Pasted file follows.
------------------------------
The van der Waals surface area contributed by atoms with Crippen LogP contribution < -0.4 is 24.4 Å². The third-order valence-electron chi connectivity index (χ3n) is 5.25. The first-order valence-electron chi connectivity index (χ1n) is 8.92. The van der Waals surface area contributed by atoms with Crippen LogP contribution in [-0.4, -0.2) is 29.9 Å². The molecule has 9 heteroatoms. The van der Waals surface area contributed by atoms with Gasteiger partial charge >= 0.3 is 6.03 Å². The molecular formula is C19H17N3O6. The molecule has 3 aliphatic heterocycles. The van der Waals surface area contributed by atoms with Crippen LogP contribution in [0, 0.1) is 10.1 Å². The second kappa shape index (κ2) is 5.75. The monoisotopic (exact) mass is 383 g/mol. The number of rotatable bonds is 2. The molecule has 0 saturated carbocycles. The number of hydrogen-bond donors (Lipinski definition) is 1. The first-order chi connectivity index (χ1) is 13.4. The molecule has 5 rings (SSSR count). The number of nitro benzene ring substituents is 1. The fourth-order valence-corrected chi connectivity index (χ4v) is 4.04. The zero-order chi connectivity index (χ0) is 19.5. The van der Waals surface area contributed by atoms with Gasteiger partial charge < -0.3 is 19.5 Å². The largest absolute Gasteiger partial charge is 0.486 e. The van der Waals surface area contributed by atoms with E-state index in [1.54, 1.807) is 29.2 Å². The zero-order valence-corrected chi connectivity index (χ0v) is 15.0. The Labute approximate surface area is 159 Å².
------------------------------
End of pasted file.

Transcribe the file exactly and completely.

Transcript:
The van der Waals surface area contributed by atoms with Crippen LogP contribution < -0.4 is 24.4 Å². The third-order valence-electron chi connectivity index (χ3n) is 5.25. The first-order valence-electron chi connectivity index (χ1n) is 8.92. The van der Waals surface area contributed by atoms with Crippen LogP contribution in [-0.4, -0.2) is 29.9 Å². The molecule has 9 heteroatoms. The van der Waals surface area contributed by atoms with Gasteiger partial charge >= 0.3 is 6.03 Å². The molecular formula is C19H17N3O6. The molecule has 3 aliphatic heterocycles. The van der Waals surface area contributed by atoms with Crippen LogP contribution in [0, 0.1) is 10.1 Å². The second kappa shape index (κ2) is 5.75. The monoisotopic (exact) mass is 383 g/mol. The number of rotatable bonds is 2. The molecule has 0 saturated carbocycles. The number of hydrogen-bond donors (Lipinski definition) is 1. The first-order chi connectivity index (χ1) is 13.4. The molecule has 5 rings (SSSR count). The number of nitro benzene ring substituents is 1. The fourth-order valence-corrected chi connectivity index (χ4v) is 4.04. The zero-order chi connectivity index (χ0) is 19.5. The van der Waals surface area contributed by atoms with Gasteiger partial charge < -0.3 is 19.5 Å². The largest absolute Gasteiger partial charge is 0.486 e. The van der Waals surface area contributed by atoms with E-state index in [1.54, 1.807) is 29.2 Å². The zero-order valence-corrected chi connectivity index (χ0v) is 15.0. The Labute approximate surface area is 159 Å².